e.g. Central Cluster deployment

Here are three common deployment options for OpenTelemetry Collectors:

Application Sidecar: In this deployment mode, the OpenTelemetry Collector is deployed as a sidecar container alongside your application containers within the same pod or deployment unit. The sidecar pattern allows the collector to collect telemetry data directly from the application without requiring any modifications to the application code. The sidecar container receives telemetry data from the application and performs tasks such as aggregation, filtering, and exporting. It can then forward the processed data to the desired backend systems, including the Jaeger Collectors.

Host Agent / Daemon: For such mode, the OpenTelemetry Collector is installed and runs as a standalone process on the host machine or as a background service. The collector acts as an agent or daemon that runs alongside your applications on the host. It can collect telemetry data from multiple applications running on the same host and perform aggregation, filtering, and exporting tasks. The collector can then send the processed data to the Jaeger Collectors or other backend systems.

Central Cluster: In this mode, the OpenTelemetry Collector is deployed as a centralized cluster of collector instances that receive telemetry data from various applications and systems across your infrastructure illustrated below. This deployment pattern is suitable for large-scale environments where you have multiple applications distributed across different hosts or clusters. The central cluster of collectors collects telemetry data from the applications and performs aggregation, filtering, and exporting. It can handle the processing and forwarding of telemetry data to the Jaeger Collectors or other backend systems. The central cluster deployment mode provides a scalable and centralized approach to collecting and managing telemetry data across your infrastructure.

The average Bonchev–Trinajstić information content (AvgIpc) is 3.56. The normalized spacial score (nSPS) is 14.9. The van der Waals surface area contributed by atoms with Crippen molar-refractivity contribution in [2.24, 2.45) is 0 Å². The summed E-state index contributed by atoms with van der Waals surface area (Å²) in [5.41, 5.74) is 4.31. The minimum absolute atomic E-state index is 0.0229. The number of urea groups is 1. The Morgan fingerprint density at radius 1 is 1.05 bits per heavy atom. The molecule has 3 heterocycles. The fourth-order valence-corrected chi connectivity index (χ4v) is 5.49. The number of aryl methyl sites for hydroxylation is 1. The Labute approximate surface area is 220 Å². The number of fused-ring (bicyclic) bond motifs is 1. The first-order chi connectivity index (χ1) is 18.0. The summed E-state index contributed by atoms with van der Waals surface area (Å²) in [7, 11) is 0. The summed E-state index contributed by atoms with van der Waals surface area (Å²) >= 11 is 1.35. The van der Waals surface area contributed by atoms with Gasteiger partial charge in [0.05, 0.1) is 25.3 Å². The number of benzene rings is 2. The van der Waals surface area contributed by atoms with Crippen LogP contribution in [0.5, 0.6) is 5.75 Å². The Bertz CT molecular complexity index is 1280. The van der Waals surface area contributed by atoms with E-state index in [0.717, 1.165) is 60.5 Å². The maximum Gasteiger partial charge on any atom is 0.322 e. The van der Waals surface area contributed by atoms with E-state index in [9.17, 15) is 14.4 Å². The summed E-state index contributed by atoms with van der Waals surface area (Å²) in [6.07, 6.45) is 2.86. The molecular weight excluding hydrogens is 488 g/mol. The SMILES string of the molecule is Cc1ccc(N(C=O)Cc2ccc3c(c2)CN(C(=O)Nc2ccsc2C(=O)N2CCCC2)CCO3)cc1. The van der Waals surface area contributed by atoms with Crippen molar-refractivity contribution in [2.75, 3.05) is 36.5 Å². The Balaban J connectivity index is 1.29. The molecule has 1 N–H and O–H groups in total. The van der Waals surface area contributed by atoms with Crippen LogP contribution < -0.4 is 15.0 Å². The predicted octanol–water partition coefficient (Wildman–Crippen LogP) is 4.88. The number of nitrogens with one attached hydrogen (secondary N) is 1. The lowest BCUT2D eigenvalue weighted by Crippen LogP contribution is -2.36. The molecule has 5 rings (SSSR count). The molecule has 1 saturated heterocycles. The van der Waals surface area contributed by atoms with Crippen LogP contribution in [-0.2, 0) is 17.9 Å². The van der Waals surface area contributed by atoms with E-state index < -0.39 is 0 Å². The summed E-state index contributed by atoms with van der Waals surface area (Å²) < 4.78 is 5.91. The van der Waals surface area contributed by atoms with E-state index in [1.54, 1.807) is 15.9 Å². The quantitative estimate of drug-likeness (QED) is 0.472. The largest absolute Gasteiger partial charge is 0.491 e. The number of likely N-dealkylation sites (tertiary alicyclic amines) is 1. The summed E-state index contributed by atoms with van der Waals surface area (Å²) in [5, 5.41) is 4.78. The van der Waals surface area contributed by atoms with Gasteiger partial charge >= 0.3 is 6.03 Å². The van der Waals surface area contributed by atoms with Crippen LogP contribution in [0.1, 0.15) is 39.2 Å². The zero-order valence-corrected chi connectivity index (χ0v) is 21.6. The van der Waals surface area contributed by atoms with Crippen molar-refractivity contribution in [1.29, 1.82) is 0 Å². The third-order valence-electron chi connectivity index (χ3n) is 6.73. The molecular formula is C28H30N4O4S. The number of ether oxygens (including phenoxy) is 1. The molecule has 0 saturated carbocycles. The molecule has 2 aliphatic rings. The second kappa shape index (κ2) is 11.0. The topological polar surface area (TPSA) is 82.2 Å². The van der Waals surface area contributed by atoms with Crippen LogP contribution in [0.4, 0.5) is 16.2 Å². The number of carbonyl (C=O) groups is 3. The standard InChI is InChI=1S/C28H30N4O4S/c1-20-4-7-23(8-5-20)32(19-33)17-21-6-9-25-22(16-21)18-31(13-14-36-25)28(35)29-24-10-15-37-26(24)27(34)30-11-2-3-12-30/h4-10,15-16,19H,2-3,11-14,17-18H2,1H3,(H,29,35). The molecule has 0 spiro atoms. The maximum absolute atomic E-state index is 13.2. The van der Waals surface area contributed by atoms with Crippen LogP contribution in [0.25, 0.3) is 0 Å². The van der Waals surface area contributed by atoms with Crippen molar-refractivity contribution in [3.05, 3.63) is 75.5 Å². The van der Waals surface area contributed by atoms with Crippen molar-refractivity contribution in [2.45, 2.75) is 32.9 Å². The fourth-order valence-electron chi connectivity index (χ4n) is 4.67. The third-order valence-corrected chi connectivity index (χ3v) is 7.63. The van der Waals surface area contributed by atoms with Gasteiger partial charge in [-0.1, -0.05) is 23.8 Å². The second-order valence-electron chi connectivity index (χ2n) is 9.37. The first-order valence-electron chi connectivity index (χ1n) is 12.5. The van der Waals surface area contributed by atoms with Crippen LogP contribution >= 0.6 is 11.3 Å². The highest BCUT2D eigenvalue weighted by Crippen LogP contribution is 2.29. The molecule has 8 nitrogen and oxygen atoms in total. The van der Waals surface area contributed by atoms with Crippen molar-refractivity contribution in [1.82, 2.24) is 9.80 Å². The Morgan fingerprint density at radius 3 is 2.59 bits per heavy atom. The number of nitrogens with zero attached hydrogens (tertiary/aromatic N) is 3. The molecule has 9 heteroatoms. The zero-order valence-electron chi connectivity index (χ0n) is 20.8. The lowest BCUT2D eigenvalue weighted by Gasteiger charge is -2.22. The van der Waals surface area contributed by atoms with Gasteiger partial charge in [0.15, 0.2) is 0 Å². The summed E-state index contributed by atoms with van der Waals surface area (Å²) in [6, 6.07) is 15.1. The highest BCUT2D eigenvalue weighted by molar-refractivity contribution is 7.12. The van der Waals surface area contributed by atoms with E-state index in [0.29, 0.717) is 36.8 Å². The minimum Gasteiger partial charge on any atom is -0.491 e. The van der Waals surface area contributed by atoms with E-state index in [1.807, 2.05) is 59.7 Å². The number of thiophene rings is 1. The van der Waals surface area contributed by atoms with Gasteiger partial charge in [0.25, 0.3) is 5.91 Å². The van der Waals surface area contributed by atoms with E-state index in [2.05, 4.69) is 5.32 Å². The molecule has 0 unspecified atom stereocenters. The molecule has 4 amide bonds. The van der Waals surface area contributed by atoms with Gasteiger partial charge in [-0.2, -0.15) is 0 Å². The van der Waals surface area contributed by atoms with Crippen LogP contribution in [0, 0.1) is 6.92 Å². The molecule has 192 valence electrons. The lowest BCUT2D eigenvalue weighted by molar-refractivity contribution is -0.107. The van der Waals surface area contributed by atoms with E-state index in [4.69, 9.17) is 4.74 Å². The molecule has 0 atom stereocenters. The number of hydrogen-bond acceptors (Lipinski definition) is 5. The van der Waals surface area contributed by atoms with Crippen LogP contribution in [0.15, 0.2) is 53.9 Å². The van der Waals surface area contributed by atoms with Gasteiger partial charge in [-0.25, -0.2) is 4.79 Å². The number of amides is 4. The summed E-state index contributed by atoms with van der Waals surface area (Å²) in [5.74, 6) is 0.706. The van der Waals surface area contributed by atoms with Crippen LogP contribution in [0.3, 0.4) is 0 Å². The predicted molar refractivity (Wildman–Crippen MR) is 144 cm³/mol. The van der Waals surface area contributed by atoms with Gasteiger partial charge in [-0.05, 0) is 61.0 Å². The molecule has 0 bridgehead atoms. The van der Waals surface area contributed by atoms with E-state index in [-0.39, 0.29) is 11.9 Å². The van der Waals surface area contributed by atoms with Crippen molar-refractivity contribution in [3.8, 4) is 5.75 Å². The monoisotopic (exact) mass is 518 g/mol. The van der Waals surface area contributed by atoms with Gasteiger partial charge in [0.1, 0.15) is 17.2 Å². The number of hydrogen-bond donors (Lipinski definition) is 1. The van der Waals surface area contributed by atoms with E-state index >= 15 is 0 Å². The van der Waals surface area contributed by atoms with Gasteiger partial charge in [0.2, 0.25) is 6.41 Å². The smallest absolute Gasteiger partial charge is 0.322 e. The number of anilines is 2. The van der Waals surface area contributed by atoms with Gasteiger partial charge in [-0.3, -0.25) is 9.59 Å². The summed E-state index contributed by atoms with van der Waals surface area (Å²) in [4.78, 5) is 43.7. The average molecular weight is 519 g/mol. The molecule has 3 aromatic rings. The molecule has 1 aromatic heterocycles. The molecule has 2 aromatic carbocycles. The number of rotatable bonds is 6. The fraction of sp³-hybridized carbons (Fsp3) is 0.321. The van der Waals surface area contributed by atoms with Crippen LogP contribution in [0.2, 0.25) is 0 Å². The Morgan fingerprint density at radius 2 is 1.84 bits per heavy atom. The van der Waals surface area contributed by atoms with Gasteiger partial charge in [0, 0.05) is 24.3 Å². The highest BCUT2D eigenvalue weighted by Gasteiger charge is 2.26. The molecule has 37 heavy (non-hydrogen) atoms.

How Jaeger Collectors work together with other components

The Jaeger Collectors are many instances of jaeger-collector that can be run in parallel running them through a processing pipeline for validation and clean-up/enrichment and stored in a storage backend. Jaeger comes with built-in support for several storage backends, as well as extensible plugin frameworks for implementing custom storage plugins as described in the docs.